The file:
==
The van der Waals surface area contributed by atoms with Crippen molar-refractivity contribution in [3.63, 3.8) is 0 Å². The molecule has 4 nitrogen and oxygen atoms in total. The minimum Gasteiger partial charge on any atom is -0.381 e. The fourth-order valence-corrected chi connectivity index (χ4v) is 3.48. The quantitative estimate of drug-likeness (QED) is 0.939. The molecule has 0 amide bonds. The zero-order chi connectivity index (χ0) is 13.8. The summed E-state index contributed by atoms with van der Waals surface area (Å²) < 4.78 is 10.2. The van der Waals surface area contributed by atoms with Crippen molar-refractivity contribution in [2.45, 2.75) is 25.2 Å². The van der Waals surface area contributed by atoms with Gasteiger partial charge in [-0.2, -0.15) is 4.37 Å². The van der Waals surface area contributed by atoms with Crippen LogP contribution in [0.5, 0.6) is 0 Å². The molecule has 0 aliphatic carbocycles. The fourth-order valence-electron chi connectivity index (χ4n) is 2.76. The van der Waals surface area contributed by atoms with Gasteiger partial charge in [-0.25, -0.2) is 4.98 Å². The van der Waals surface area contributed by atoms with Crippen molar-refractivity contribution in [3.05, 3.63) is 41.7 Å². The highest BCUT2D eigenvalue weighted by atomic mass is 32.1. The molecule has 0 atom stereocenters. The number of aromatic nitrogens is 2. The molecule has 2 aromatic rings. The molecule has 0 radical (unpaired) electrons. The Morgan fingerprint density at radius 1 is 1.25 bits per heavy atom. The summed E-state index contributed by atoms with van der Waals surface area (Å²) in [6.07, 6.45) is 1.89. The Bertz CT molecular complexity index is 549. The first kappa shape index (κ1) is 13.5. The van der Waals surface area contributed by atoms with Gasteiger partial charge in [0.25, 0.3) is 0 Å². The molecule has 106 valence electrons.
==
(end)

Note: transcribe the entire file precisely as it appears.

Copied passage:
The van der Waals surface area contributed by atoms with Crippen molar-refractivity contribution in [3.63, 3.8) is 0 Å². The molecule has 4 nitrogen and oxygen atoms in total. The minimum Gasteiger partial charge on any atom is -0.381 e. The fourth-order valence-corrected chi connectivity index (χ4v) is 3.48. The quantitative estimate of drug-likeness (QED) is 0.939. The molecule has 0 amide bonds. The zero-order chi connectivity index (χ0) is 13.8. The summed E-state index contributed by atoms with van der Waals surface area (Å²) < 4.78 is 10.2. The van der Waals surface area contributed by atoms with Crippen molar-refractivity contribution in [2.45, 2.75) is 25.2 Å². The van der Waals surface area contributed by atoms with Gasteiger partial charge in [-0.2, -0.15) is 4.37 Å². The van der Waals surface area contributed by atoms with Crippen LogP contribution in [0.5, 0.6) is 0 Å². The molecule has 0 aliphatic carbocycles. The fourth-order valence-electron chi connectivity index (χ4n) is 2.76. The van der Waals surface area contributed by atoms with Gasteiger partial charge in [-0.25, -0.2) is 4.98 Å². The van der Waals surface area contributed by atoms with Crippen molar-refractivity contribution in [3.05, 3.63) is 41.7 Å². The highest BCUT2D eigenvalue weighted by atomic mass is 32.1. The molecule has 0 atom stereocenters. The number of aromatic nitrogens is 2. The molecule has 2 aromatic rings. The molecule has 0 radical (unpaired) electrons. The Morgan fingerprint density at radius 1 is 1.25 bits per heavy atom. The summed E-state index contributed by atoms with van der Waals surface area (Å²) in [6.07, 6.45) is 1.89. The Bertz CT molecular complexity index is 549. The first kappa shape index (κ1) is 13.5. The van der Waals surface area contributed by atoms with Gasteiger partial charge in [0.25, 0.3) is 0 Å². The molecule has 106 valence electrons.